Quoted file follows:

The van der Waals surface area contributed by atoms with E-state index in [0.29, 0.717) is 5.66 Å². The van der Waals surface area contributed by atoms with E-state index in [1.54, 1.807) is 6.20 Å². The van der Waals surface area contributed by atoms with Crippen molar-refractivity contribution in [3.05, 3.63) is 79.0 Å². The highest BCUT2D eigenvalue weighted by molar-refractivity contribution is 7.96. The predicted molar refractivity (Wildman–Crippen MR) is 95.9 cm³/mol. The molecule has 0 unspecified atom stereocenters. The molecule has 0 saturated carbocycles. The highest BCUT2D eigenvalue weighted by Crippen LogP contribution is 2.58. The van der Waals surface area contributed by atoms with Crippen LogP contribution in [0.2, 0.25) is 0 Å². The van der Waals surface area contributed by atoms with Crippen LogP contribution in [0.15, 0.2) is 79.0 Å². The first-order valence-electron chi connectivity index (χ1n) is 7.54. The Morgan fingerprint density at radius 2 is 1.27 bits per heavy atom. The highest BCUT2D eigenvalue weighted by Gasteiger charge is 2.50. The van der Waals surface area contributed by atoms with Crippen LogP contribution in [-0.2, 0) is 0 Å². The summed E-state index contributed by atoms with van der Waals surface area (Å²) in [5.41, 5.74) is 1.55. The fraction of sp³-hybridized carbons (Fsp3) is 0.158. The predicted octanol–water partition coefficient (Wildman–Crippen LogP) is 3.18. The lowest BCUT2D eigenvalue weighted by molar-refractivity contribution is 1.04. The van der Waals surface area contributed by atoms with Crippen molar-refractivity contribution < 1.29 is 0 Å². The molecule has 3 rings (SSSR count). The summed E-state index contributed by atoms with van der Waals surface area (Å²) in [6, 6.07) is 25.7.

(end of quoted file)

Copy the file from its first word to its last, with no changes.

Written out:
The van der Waals surface area contributed by atoms with E-state index in [0.29, 0.717) is 5.66 Å². The van der Waals surface area contributed by atoms with E-state index in [1.54, 1.807) is 6.20 Å². The van der Waals surface area contributed by atoms with Crippen molar-refractivity contribution in [3.05, 3.63) is 79.0 Å². The highest BCUT2D eigenvalue weighted by molar-refractivity contribution is 7.96. The predicted molar refractivity (Wildman–Crippen MR) is 95.9 cm³/mol. The molecule has 0 unspecified atom stereocenters. The molecule has 0 saturated carbocycles. The highest BCUT2D eigenvalue weighted by Crippen LogP contribution is 2.58. The van der Waals surface area contributed by atoms with Crippen LogP contribution in [0.2, 0.25) is 0 Å². The van der Waals surface area contributed by atoms with Crippen LogP contribution in [0.15, 0.2) is 79.0 Å². The first-order valence-electron chi connectivity index (χ1n) is 7.54. The Morgan fingerprint density at radius 2 is 1.27 bits per heavy atom. The highest BCUT2D eigenvalue weighted by Gasteiger charge is 2.50. The van der Waals surface area contributed by atoms with Crippen LogP contribution in [-0.2, 0) is 0 Å². The summed E-state index contributed by atoms with van der Waals surface area (Å²) in [5.41, 5.74) is 1.55. The fraction of sp³-hybridized carbons (Fsp3) is 0.158. The predicted octanol–water partition coefficient (Wildman–Crippen LogP) is 3.18. The lowest BCUT2D eigenvalue weighted by molar-refractivity contribution is 1.04. The van der Waals surface area contributed by atoms with Crippen molar-refractivity contribution < 1.29 is 0 Å². The molecule has 3 rings (SSSR count). The summed E-state index contributed by atoms with van der Waals surface area (Å²) in [6, 6.07) is 25.7.